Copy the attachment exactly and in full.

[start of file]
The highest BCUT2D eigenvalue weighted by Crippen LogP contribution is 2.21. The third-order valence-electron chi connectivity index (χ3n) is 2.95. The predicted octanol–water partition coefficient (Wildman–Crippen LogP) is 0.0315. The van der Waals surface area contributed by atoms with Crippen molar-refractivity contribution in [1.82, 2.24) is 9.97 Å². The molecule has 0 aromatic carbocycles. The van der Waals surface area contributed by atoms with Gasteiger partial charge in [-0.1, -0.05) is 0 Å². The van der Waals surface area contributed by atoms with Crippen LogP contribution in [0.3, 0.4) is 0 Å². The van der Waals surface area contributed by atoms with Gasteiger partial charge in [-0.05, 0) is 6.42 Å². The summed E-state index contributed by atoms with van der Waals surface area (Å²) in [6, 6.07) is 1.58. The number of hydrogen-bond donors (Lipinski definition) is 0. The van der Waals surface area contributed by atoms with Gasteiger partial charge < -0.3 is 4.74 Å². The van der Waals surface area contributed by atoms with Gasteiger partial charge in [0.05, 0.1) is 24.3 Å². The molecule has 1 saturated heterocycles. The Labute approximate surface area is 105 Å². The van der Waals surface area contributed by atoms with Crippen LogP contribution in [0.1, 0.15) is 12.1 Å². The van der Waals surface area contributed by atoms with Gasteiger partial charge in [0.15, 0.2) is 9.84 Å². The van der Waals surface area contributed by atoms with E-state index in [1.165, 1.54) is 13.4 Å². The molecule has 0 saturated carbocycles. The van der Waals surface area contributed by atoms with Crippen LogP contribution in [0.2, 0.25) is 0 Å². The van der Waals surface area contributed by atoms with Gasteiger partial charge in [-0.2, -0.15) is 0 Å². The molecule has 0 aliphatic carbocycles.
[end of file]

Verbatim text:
The highest BCUT2D eigenvalue weighted by Crippen LogP contribution is 2.21. The third-order valence-electron chi connectivity index (χ3n) is 2.95. The predicted octanol–water partition coefficient (Wildman–Crippen LogP) is 0.0315. The van der Waals surface area contributed by atoms with Crippen molar-refractivity contribution in [1.82, 2.24) is 9.97 Å². The molecule has 0 aromatic carbocycles. The van der Waals surface area contributed by atoms with Gasteiger partial charge in [-0.1, -0.05) is 0 Å². The van der Waals surface area contributed by atoms with Crippen LogP contribution in [0.3, 0.4) is 0 Å². The van der Waals surface area contributed by atoms with Gasteiger partial charge in [-0.05, 0) is 6.42 Å². The summed E-state index contributed by atoms with van der Waals surface area (Å²) in [6, 6.07) is 1.58. The number of hydrogen-bond donors (Lipinski definition) is 0. The van der Waals surface area contributed by atoms with Gasteiger partial charge < -0.3 is 4.74 Å². The van der Waals surface area contributed by atoms with Gasteiger partial charge in [0.05, 0.1) is 24.3 Å². The molecule has 1 saturated heterocycles. The Labute approximate surface area is 105 Å². The van der Waals surface area contributed by atoms with Crippen LogP contribution in [0.1, 0.15) is 12.1 Å². The van der Waals surface area contributed by atoms with Gasteiger partial charge in [0.15, 0.2) is 9.84 Å². The van der Waals surface area contributed by atoms with E-state index in [1.165, 1.54) is 13.4 Å². The molecule has 0 saturated carbocycles. The van der Waals surface area contributed by atoms with Crippen LogP contribution in [0.2, 0.25) is 0 Å². The van der Waals surface area contributed by atoms with Gasteiger partial charge in [-0.2, -0.15) is 0 Å². The molecule has 0 aliphatic carbocycles.